|Electronic Funds Transfer (EFT) Terminology|
The following is a brief list of terms that are pertinent for Credit Card and other forms of electronic funds transaction processing:
These are organizations such as VISA and MasterCard that, along with the government, make the rules in regard to acceptance of Credit Cards. These rules include fees that are charged for interchange.
American Express and Discover are different situation. They are both the Issuer and Acceptors, and Merchants must have a separate agreement with them. (This may change as current litigation is resolved.
This is the fee that the Card Association charges the Merchant to get the funds into his Bank (Merchant Bank) and to get the billing information to the Cardholder's Bank (Issuing Bank). Interchange fees are based on following Credit Card regulations and capturing appropriate data including card swipe, address, and electronic signature as needed. These fees are also based on the timeliness of the settlement of transactions.
This is the Bank from where Cardholder receives his card. These Banks promote the use of the various branded cards and charge the Cardholders interest and fees for their use. They share in the Interchange Fee charged by the Card Associations. Most of the power in the Credit Card industry is seated with the Issuing Banks. An Issuing Bank's worth is its portfolio of Cardholders.
Merchant (Acquiring) Bank
This is the Bank that stands in for all the Issuing Banks and puts up the funds to be deposited in the Merchant's account prior to it being transferred via interchange from the various Issuing Banks. Merchant Banks provide these funds for a Discount Rate, a fee charged for the use of the money. It's called a Discount Rate because it is usually taken away from credit card funds as they are deposited. They also share in the Interchange Fee charged by the Card Associations. A Merchant Bank’s worth is its portfolio of Merchants.
A Processor is a Company (often a third party) that handles Credit Card transactions for Merchant Banks. They are usually broken down into two types: front-end and back-end -- with a gray area in between.
Front-End Processors have connections to various Card Associations and supply authorization and settlement services to the Merchant Banks' Merchants. Back-End Processors accept settlements from Front-End Processors and, via The Federal Reserve Bank (FED), move the money from the Issuing Bank to the Merchant Bank. In some cases, the Merchant Bank gets the settlement information from Front-End Processors and in other cases, from the Back-End Processors. This is the gray area.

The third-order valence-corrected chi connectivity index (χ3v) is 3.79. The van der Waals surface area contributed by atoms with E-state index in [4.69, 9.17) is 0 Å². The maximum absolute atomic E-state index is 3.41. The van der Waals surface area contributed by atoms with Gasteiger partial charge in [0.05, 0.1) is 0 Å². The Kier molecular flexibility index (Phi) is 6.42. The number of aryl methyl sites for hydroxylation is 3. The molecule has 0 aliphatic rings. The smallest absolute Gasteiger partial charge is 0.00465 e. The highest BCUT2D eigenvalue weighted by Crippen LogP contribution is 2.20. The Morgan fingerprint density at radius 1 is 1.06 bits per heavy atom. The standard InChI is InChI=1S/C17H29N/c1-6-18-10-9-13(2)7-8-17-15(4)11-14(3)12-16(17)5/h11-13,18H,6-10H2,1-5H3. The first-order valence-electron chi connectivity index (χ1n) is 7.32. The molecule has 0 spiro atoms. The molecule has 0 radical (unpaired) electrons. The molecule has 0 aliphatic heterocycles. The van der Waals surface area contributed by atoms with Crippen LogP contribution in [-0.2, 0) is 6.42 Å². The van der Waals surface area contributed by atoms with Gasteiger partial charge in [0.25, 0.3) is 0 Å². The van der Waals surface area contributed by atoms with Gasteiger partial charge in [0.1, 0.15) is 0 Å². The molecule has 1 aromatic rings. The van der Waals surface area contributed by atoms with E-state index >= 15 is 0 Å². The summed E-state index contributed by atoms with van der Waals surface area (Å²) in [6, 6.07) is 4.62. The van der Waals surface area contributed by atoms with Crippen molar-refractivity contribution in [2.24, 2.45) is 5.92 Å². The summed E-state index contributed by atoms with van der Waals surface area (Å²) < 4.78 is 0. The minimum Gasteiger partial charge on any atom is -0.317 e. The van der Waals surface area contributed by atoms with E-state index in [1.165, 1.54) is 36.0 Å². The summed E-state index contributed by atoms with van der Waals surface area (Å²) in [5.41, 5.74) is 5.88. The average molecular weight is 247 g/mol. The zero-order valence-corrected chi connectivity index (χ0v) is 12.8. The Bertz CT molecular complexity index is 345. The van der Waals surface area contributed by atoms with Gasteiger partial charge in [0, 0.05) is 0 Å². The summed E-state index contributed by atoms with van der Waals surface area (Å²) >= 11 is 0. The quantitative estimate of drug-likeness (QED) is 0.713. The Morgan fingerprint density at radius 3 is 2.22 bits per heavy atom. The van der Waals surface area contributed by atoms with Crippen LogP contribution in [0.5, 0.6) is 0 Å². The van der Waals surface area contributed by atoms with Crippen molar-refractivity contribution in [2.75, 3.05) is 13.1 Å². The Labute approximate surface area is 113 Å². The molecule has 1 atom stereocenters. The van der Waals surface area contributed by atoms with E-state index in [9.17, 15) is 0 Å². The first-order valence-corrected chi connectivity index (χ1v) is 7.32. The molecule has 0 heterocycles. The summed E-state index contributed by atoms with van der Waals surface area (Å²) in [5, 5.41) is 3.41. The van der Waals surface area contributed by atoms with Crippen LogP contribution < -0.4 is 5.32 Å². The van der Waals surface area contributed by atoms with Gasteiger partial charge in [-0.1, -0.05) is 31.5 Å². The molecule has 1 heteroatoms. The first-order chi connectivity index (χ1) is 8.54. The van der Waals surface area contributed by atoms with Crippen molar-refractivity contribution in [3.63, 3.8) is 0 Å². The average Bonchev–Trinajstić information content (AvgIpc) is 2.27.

When you consider that some third party Processors are both Front-End and Back-End Processors the situation gets even more unclear, and even more confusing when you consider that some Merchant Banks are their own Front-End Processors, Back-End Processors, or both.
Processors are usually paid based on a per-transaction fee basis.
Merchant Services Provider
A Merchant Services Provider (MSP) is an organization that quotes a Discount Rate to the Merchant and handles the setup with the Front-End, and Back-End Processors -- to ensure the Merchant's funds are correctly routed to his bank. An MSP can be a Merchant Bank or an Independent Sales Organization for a Merchant Bank, called an ISO.
In either case, the MSP is responsible for getting all the paperwork together to set up the Merchant to accept the various Cards, and to allow the Merchant to process the Cards with the Processor. In some infrequent cases, some Merchant Banks are agents for American Express and/or Discover, and can set up the Merchant to accept their cards. In all instances, the MSP is responsible for setting up the Merchant with the Processor to accept all Card types.
Non-Merchant Bank MSPs are usually paid a percentage of the Discount Rate. An MSP is basically responsible for the relationship between the Merchant, Card Associations, Processors, and Merchant Bank.
The Card Associations make regulations for each industry that accepts credit cards. These regulations are designed (according to the Card Associations) to prevent fraud.
This is the fee paid by a Merchant to the Merchant Bank to handle the deposit of Credit Card funds into their bank. It is usually quoted as a percentage to hundreds (or basis point).